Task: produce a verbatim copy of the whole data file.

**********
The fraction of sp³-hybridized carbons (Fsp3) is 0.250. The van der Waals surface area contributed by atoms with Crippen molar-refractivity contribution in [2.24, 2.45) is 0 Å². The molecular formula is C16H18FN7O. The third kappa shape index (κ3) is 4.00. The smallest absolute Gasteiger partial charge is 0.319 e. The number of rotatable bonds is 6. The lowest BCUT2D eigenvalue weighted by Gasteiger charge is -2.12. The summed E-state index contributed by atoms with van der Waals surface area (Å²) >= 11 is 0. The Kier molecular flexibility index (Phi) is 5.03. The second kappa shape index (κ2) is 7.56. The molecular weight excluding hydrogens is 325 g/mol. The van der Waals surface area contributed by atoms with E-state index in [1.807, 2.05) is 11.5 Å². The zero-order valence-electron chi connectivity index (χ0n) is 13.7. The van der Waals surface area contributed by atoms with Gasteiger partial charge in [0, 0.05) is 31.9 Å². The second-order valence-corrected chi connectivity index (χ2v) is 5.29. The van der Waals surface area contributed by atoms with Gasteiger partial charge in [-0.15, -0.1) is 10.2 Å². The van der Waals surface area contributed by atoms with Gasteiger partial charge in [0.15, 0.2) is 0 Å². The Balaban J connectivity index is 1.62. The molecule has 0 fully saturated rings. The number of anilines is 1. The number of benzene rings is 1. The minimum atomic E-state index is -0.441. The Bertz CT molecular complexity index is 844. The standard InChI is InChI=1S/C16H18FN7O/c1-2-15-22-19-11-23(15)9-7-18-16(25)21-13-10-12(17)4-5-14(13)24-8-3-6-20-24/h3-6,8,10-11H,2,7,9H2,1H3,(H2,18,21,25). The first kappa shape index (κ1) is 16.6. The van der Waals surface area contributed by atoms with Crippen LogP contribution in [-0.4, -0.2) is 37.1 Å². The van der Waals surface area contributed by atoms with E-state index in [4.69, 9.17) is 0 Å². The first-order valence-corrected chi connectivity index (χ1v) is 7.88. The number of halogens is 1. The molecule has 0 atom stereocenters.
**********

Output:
The fraction of sp³-hybridized carbons (Fsp3) is 0.250. The van der Waals surface area contributed by atoms with Crippen molar-refractivity contribution in [2.24, 2.45) is 0 Å². The molecular formula is C16H18FN7O. The third kappa shape index (κ3) is 4.00. The smallest absolute Gasteiger partial charge is 0.319 e. The number of rotatable bonds is 6. The lowest BCUT2D eigenvalue weighted by Gasteiger charge is -2.12. The summed E-state index contributed by atoms with van der Waals surface area (Å²) >= 11 is 0. The Kier molecular flexibility index (Phi) is 5.03. The second kappa shape index (κ2) is 7.56. The molecular weight excluding hydrogens is 325 g/mol. The van der Waals surface area contributed by atoms with E-state index in [1.807, 2.05) is 11.5 Å². The zero-order valence-electron chi connectivity index (χ0n) is 13.7. The van der Waals surface area contributed by atoms with Gasteiger partial charge in [0, 0.05) is 31.9 Å². The second-order valence-corrected chi connectivity index (χ2v) is 5.29. The van der Waals surface area contributed by atoms with Gasteiger partial charge in [-0.15, -0.1) is 10.2 Å². The van der Waals surface area contributed by atoms with Gasteiger partial charge in [0.15, 0.2) is 0 Å². The Balaban J connectivity index is 1.62. The molecule has 0 fully saturated rings. The number of anilines is 1. The number of benzene rings is 1. The minimum atomic E-state index is -0.441. The Bertz CT molecular complexity index is 844. The standard InChI is InChI=1S/C16H18FN7O/c1-2-15-22-19-11-23(15)9-7-18-16(25)21-13-10-12(17)4-5-14(13)24-8-3-6-20-24/h3-6,8,10-11H,2,7,9H2,1H3,(H2,18,21,25). The first kappa shape index (κ1) is 16.6. The van der Waals surface area contributed by atoms with Crippen LogP contribution in [-0.4, -0.2) is 37.1 Å². The van der Waals surface area contributed by atoms with E-state index in [4.69, 9.17) is 0 Å². The first-order valence-corrected chi connectivity index (χ1v) is 7.88. The number of halogens is 1. The molecule has 0 atom stereocenters.